How to Care for Your Dog’s Teeth

Bad breath is a sure sign that your dog needs help, but it’s not the only effect of poor oral hygiene. Plaque, tartar, and bacteria can lead to infection or disease in the organs and blood vessels connected to the mouth. Brushing your pup’s chompers daily may sound like a pain, but it’s just as important as taking him on a walk or feeding him dinner—and if you start early enough, you can help him beat those doggy dental problems before they have a chance to start!

Brush your dog’s teeth daily.

Your good friend the dentist recommends brushing your dog’s teeth at least once a day and preferably twice. If you can’t brush them daily, brush them at least once a week. You will want to use a toothbrush specifically designed for dogs since they have smaller mouths than humans and different sized teeth.

Use dog toothpaste, not human toothpaste.

You may be tempted to use human toothpaste when brushing your dog’s teeth, but this isn’t a good idea. Human toothpaste is made with a different formula than dog toothpaste, and it can actually be dangerous for dogs to swallow. It’s also not designed to be tasty or easy-to-use—and these are important factors in caring for your pet’s oral health.

Dog toothpaste is designed specifically for dogs’ mouths, so you’ll want to make sure that you’re using it when brushing your pup’s pearly whites.

Buy a toothbrush designed for dogs.

If you have a dog, it’s important to brush their teeth daily. You can buy a toothbrush designed for dogs at a pet store or online. It is also possible to use one that was made for humans—but make sure that the bristles are soft so they don’t hurt your pup’s mouth as much.

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Make sure your dog likes having his teeth brushed.

You’ll want to make sure your dog is comfortable with having his teeth brushed. You can do this by using a treat or a toy as a reward for him when he lets you brush his teeth. Be sure not to use an intense treat that might hurt your dog if it falls on his gum line and gets stuck there, though!

If treats aren’t working out for you, think about using something like a wet washcloth to wipe over the surface of your dog’s gums. This works well with some dogs but not all, so be ready to move on if it doesn’t work out with yours.

Choose a time when your pup is calm.

The ideal time to brush your dog’s teeth is in the evening, when they’re calmer and quieter. Choose a time when your pup is calm—this will make it easier for both of you. Use gentle words and a soft voice, making sure not to use treats as rewards during this process, as this could cause them to associate brushing with something negative (e.g., being reprimanded). If you have an aggressive dog who doesn’t react well to daily brushing, it’s best not use a brush until he or she has calmed down considerably.

Introduce brushing slowly.

To get your dog used to the idea of brushing, start by rubbing his teeth with a wet washcloth. After that, use a regular dog toothbrush and toothpaste. Then, graduate to using a finger brush. Finally, use an adult human toothbrush and dental floss. Take it slowly!

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Gently lift your dog’s lips and touch his teeth and gums with the brush.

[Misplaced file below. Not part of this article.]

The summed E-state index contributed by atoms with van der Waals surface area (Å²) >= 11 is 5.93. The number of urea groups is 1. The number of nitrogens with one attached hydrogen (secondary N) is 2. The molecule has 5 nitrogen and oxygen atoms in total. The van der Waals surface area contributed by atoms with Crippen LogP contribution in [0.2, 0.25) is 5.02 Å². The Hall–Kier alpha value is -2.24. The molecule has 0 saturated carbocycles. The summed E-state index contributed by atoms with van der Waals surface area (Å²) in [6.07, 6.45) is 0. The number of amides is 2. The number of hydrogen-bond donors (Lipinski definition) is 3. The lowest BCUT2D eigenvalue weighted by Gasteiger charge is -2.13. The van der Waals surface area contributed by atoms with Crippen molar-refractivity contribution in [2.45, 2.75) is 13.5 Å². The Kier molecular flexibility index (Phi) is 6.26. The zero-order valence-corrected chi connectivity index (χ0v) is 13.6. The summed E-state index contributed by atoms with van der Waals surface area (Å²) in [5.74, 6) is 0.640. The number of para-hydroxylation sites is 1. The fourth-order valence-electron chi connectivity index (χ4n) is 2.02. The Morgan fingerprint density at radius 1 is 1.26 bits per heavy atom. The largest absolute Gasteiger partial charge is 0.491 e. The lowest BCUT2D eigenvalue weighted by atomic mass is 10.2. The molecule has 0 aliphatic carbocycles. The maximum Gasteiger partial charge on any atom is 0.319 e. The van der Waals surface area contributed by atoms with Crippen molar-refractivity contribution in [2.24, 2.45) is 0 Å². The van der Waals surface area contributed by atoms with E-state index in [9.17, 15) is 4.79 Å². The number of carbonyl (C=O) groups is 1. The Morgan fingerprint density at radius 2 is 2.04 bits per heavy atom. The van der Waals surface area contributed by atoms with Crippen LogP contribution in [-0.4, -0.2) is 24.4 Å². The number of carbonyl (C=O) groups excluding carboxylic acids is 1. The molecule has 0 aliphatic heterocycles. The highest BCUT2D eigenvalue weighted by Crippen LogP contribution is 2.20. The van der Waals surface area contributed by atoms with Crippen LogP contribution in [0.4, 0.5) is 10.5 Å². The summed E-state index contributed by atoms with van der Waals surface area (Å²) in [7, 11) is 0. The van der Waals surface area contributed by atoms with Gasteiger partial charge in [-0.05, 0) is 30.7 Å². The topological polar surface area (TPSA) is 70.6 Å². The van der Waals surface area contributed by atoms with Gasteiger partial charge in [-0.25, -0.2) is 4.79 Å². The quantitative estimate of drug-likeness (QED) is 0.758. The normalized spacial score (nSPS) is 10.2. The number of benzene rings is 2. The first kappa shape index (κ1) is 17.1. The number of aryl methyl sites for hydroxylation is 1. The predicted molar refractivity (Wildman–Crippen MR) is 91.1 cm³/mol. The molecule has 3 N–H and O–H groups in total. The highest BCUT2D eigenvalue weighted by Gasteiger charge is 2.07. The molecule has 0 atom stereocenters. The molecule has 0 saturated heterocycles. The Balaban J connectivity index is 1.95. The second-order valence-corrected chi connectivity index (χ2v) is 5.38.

• Gently lift your dog’s lips and touch his teeth and gums with the brush.
  • Brush your dog’s teeth in a circular motion, starting at the back of his mouth and working towards the front. If you have an adult dog, start with cleaning two or three small areas at a time and work up to brushing all four sides of all of his teeth.
  • Avoid pressing too hard as this can irritate his gums or cause tooth fractures.
  • Brush for no more than one minute per session; it takes about 30 seconds for plaque to turn into tartar on a healthy mouth.

Give your dog lots of praise during and after each session.

Your dog needs to know that he is doing a good job, and positive reinforcement is an easy way to reward him for doing so. Dogs like to please their owners, so once you start praising him for keeping his teeth clean, your dog will be even more motivated to continue doing so.

If you have a lot of time on your hands and want to build up your dog’s confidence, it’s also possible to teach him how to brush his own teeth using the same techniques you used when brushing them yourself. You can use treats or toys as rewards as well!

Don’t forget to clean the back of the teeth as well as the front.

When you brush only the front of a dog’s teeth, you might miss parts of the tooth from which bacteria can grow. It is also important to keep an eye out for plaque buildup on other areas of a dog’s mouth (such as along the gum line). If you notice any patches like this, gently use some gauze or a damp cloth to wipe it away.

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You can start today if you haven’t started already!

It’s never too late to start caring for your dog’s teeth! If you haven’t started yet, go ahead and get a toothbrush and some dog-friendly toothpaste, then introduce your dog to the routine. It will only take a few minutes once or twice daily, but that time will pay off big in the long run.

Conclusion

That’s it! You’re ready to care for your dog’s teeth. Remember, cleaning your pup’s teeth is an important part of his overall health and well-being, and it’ll help prevent problems like gum disease and tooth decay down the line. And remember, if you have any questions or concerns, always consult your veterinarian first. They can also demonstrate how to brush your dog’s teeth safely and effectively.